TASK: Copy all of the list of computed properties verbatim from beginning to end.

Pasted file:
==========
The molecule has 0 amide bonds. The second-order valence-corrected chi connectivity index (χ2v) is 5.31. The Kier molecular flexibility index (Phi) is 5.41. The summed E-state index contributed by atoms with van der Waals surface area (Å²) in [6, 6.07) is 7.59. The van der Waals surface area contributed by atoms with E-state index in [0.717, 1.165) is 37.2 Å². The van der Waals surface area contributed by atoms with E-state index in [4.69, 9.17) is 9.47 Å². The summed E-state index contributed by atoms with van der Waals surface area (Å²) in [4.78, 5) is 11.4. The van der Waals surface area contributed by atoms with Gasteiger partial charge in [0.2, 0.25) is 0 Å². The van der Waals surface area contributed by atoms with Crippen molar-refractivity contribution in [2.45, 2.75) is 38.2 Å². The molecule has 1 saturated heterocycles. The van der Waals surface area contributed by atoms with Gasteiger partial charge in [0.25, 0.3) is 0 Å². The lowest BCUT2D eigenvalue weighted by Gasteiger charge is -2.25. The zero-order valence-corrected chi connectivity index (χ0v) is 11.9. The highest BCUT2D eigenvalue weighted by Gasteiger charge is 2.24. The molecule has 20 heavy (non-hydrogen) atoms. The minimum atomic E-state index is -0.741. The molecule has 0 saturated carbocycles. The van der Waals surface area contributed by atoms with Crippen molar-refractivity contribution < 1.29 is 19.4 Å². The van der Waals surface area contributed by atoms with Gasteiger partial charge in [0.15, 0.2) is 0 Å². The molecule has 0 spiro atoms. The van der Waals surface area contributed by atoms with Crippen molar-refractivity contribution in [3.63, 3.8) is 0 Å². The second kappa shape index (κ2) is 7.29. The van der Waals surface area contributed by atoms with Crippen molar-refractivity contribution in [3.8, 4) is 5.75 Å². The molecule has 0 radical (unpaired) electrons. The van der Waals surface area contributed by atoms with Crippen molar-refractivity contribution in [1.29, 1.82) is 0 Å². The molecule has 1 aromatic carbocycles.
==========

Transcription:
The molecule has 0 amide bonds. The second-order valence-corrected chi connectivity index (χ2v) is 5.31. The Kier molecular flexibility index (Phi) is 5.41. The summed E-state index contributed by atoms with van der Waals surface area (Å²) in [6, 6.07) is 7.59. The van der Waals surface area contributed by atoms with E-state index in [0.717, 1.165) is 37.2 Å². The van der Waals surface area contributed by atoms with E-state index in [4.69, 9.17) is 9.47 Å². The summed E-state index contributed by atoms with van der Waals surface area (Å²) in [4.78, 5) is 11.4. The van der Waals surface area contributed by atoms with Gasteiger partial charge in [0.2, 0.25) is 0 Å². The van der Waals surface area contributed by atoms with Crippen molar-refractivity contribution in [2.45, 2.75) is 38.2 Å². The molecule has 1 saturated heterocycles. The van der Waals surface area contributed by atoms with Gasteiger partial charge in [0.25, 0.3) is 0 Å². The lowest BCUT2D eigenvalue weighted by Gasteiger charge is -2.25. The zero-order valence-corrected chi connectivity index (χ0v) is 11.9. The highest BCUT2D eigenvalue weighted by Gasteiger charge is 2.24. The molecule has 20 heavy (non-hydrogen) atoms. The minimum atomic E-state index is -0.741. The molecule has 0 saturated carbocycles. The van der Waals surface area contributed by atoms with Crippen molar-refractivity contribution < 1.29 is 19.4 Å². The van der Waals surface area contributed by atoms with Gasteiger partial charge in [0.15, 0.2) is 0 Å². The molecule has 0 spiro atoms. The van der Waals surface area contributed by atoms with Crippen molar-refractivity contribution in [3.63, 3.8) is 0 Å². The second kappa shape index (κ2) is 7.29. The van der Waals surface area contributed by atoms with Crippen molar-refractivity contribution in [3.8, 4) is 5.75 Å². The molecule has 0 radical (unpaired) electrons. The van der Waals surface area contributed by atoms with Crippen molar-refractivity contribution in [1.29, 1.82) is 0 Å². The molecule has 1 aromatic carbocycles.